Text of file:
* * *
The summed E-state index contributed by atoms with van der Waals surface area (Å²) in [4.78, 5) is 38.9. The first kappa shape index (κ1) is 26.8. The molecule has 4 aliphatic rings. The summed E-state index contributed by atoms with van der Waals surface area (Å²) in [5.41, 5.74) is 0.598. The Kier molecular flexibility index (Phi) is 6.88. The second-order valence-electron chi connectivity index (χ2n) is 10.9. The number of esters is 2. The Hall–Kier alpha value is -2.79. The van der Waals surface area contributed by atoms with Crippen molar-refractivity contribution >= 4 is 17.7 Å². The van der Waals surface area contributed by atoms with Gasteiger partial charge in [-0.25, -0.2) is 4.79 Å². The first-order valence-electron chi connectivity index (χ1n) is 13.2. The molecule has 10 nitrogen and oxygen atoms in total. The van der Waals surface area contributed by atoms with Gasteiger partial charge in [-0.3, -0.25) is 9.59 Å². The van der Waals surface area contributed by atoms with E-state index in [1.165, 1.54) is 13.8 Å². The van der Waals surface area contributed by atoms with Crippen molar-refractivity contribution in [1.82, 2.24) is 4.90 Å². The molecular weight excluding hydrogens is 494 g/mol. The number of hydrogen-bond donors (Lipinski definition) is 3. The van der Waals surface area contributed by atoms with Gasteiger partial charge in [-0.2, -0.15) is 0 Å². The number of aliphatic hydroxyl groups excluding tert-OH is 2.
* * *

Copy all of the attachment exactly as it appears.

The summed E-state index contributed by atoms with van der Waals surface area (Å²) in [4.78, 5) is 38.9. The first kappa shape index (κ1) is 26.8. The molecule has 4 aliphatic rings. The summed E-state index contributed by atoms with van der Waals surface area (Å²) in [5.41, 5.74) is 0.598. The Kier molecular flexibility index (Phi) is 6.88. The second-order valence-electron chi connectivity index (χ2n) is 10.9. The number of esters is 2. The Hall–Kier alpha value is -2.79. The van der Waals surface area contributed by atoms with Crippen molar-refractivity contribution >= 4 is 17.7 Å². The van der Waals surface area contributed by atoms with Gasteiger partial charge in [-0.25, -0.2) is 4.79 Å². The first-order valence-electron chi connectivity index (χ1n) is 13.2. The molecule has 10 nitrogen and oxygen atoms in total. The van der Waals surface area contributed by atoms with Gasteiger partial charge in [-0.3, -0.25) is 9.59 Å². The van der Waals surface area contributed by atoms with E-state index in [1.165, 1.54) is 13.8 Å². The van der Waals surface area contributed by atoms with Crippen molar-refractivity contribution in [1.82, 2.24) is 4.90 Å². The molecular weight excluding hydrogens is 494 g/mol. The number of hydrogen-bond donors (Lipinski definition) is 3. The van der Waals surface area contributed by atoms with Gasteiger partial charge in [-0.2, -0.15) is 0 Å². The number of aliphatic hydroxyl groups excluding tert-OH is 2.